Many talented people who begin their day as a firefighter, an attorney, an engineer, a student, or a stay-at-home parent, have a dream of making photography a bigger part of their lives. They are deeply passionate about pictures and they are often more gifted than even they seem to realize. It’s amazing to see their joy when they discover that they can be the photographer they always wished they could be.
When a new year arrives, it always seems like the perfect time to look at where we are photographically and where we want to be. Can we become the photographer we dream of, and what do we need to do to make that dream a reality? My search for that dream began in elementary school.
“I was immediately fixated on the cameras in the display cases.”
When I was 11 years old, I happened to pass a store called Alfie’s camera. I was out with my mom during the holiday break from school and what I saw in the window was absolutely fascinating. I left my mom, wandered in, and was immediately fixated on the cameras in the display cases and all of the interesting darkroom equipment. The pictures on the walls of Alfie’s were amazingly colorful, crystal clear, and unlike anything I’d ever seen. When my mom came to retrieve me, I didn’t want to leave.
From that day, I knew that I always wanted to hold a camera.
The next morning I jumped on my bike and headed back to Alfie’s to learn more about those pictures on the wall. In a camera store selling fine photo equipment, an 11 year old wandering about is usually thought to be lost. But I wasn’t lost at all. I loved the place. The people behind the counter were understandably curious why someone my age was essentially lurking in their store, but they tolerated me as long as I didn’t ask too many questions. Pretty soon, I did ask too many questions and wore out my welcome.
The next day I embarked on a 20-mile bus ride to the legendary Studio City Camera Exchange where I hoped to find out more about photography—and, if I could reasonably put an expensive camera on my Christmas list.
I learned that a camera with interchangeable lenses was the thing to have—a big ask for a holiday gift. A few weeks later, my supportive parents surprised me with a 35mm camera and a 50mm lens. The next Christmas, I received an 80-200 zoom lens. These were not the pro-quality Nikon cameras and lenses like I use today, but they led to my first published picture while I was still 12 years old.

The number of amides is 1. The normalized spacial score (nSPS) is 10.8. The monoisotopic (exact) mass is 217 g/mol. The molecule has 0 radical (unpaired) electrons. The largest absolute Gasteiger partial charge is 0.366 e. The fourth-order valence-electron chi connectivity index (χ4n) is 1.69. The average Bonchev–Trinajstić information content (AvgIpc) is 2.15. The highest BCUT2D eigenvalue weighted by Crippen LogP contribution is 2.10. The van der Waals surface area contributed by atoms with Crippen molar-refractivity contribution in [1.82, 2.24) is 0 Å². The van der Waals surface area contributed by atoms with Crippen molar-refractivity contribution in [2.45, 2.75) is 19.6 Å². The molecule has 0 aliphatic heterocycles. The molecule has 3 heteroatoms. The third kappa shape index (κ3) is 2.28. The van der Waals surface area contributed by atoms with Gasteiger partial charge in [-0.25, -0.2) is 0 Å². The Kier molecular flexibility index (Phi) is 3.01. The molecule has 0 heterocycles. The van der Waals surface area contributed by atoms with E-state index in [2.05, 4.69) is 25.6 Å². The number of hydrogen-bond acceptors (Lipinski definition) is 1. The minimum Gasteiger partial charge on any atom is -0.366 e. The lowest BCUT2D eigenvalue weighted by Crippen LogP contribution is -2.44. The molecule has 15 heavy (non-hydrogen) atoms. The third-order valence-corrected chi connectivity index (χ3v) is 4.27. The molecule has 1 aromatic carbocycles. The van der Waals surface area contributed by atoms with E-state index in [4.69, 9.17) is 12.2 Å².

“Photography isn’t something you do, it’s often who you become.”
Every year since, January reminds me of how photography isn’t something you do, it’s often who you become. The quest to learn new things and discover new techniques is just as fresh for me today as when I first walked into Alfie’s. The desire to grow as a photographer simply never goes away. And that’s one of the greatest qualities about photography: It never needs to go away. Becoming the photographer you were meant to be is always a possibility.
Connecting with photographers and helping them become the photographer they were meant to be has truly become one of my greatest pleasures. Seeing the awareness in a photographer’s eye that they instantly understand a lighting concept, a composition technique, how to use a specialized piece of gear, or the recognition that their portfolio is exceptional, are wonderful emotions to witness.
Primarily through workshops, I plan to connect with many photographers this year. There is also a very good possibility that I’ll be mentoring a small group of photographers one-on-one. Both opportunities are deeply exciting because witnessing talented people find their path is unlike anything I experience through shooting.
My first workshop of the year is the Popular Photography Mentor Series in Austin, Texas March 24-26. The workshop is a fantastic opportunity to learn new techniques, meet other photographers, try new gear, and enjoy the food and weirdness of Austin. It may also be where you discover the photographer you were meant to be. I truly hope to meet you there! (The Mentor Series also offers a discount if you use the code JT50 when you register!)